Criminal Justice in Asia and Japan and the International Criminal Court

in International Criminal Law Review
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Abstract

The under-representation of Asia in the International Criminal Court is an issue of serious concern. This article addresses criminal justice in Asia and Japan, hoping to help enhance the understanding of their special circumstances and assist in increasing the number of State Parties to the ICC. More specifically, it (i) identifies common features surrounding society and culture in many Asian countries that are hindrances or possible reasons why they haven't acceded; (ii) discusses the main characteristics of the Japanese criminal investigation and trial system that reflect the influence of both the civil law and common law legal systems; (iii) gives a brief overview of the history of the development of the Japanese criminal law since the late 19th century; (iv) touches upon some of the main legal issues that Japan needs to consider before acceding to the Statute; and (v) clarifies the significance of Japan becoming a State Party.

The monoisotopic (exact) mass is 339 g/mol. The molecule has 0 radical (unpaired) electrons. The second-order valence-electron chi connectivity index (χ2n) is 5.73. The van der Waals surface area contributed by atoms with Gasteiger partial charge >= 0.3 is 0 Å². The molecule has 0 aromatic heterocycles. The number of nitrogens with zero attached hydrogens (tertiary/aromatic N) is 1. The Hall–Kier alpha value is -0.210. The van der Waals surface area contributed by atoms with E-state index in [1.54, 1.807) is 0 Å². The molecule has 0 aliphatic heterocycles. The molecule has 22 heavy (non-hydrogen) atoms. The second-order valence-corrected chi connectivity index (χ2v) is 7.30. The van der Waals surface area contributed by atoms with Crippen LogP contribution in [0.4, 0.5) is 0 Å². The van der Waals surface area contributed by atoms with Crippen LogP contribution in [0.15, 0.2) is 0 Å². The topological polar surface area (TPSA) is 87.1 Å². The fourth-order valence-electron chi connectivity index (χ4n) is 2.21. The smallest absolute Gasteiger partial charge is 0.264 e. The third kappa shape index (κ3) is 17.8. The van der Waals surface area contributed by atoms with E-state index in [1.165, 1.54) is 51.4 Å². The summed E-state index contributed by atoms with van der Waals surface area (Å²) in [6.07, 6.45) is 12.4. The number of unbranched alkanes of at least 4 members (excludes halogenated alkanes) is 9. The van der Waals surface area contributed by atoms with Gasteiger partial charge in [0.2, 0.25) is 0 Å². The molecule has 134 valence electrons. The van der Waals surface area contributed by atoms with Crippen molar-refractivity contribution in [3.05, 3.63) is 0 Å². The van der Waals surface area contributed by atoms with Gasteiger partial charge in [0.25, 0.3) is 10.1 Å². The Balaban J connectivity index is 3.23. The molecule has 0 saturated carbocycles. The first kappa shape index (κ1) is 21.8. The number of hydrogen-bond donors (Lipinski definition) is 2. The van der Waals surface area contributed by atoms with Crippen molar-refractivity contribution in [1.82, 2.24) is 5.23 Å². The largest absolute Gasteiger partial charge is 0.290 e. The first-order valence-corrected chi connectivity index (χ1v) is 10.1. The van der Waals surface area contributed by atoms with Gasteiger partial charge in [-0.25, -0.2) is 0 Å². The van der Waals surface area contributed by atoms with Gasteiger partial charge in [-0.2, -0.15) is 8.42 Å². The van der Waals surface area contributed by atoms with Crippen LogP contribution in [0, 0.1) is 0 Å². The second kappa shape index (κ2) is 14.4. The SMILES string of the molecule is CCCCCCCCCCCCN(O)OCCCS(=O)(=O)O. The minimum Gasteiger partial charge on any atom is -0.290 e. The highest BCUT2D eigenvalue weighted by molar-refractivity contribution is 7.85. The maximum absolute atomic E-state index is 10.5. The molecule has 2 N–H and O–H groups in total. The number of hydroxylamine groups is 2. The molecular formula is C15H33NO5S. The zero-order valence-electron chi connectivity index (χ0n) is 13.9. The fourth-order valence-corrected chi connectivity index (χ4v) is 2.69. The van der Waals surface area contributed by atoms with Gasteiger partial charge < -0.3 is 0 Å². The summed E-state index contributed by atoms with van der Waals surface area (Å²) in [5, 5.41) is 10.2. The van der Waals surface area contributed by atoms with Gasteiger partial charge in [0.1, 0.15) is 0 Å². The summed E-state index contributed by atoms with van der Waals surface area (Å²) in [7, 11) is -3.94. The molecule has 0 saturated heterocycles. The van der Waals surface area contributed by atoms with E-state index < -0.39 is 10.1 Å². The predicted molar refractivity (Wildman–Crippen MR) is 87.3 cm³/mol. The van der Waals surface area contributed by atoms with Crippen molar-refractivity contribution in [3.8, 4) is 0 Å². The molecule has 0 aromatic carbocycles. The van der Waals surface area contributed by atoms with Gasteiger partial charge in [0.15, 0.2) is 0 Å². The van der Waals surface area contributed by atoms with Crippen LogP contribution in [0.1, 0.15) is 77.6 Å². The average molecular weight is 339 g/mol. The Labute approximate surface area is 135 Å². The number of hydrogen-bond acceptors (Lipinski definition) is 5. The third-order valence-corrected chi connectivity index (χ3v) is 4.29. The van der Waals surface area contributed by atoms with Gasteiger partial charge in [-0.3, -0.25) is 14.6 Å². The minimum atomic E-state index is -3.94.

Criminal Justice in Asia and Japan and the International Criminal Court

in International Criminal Law Review

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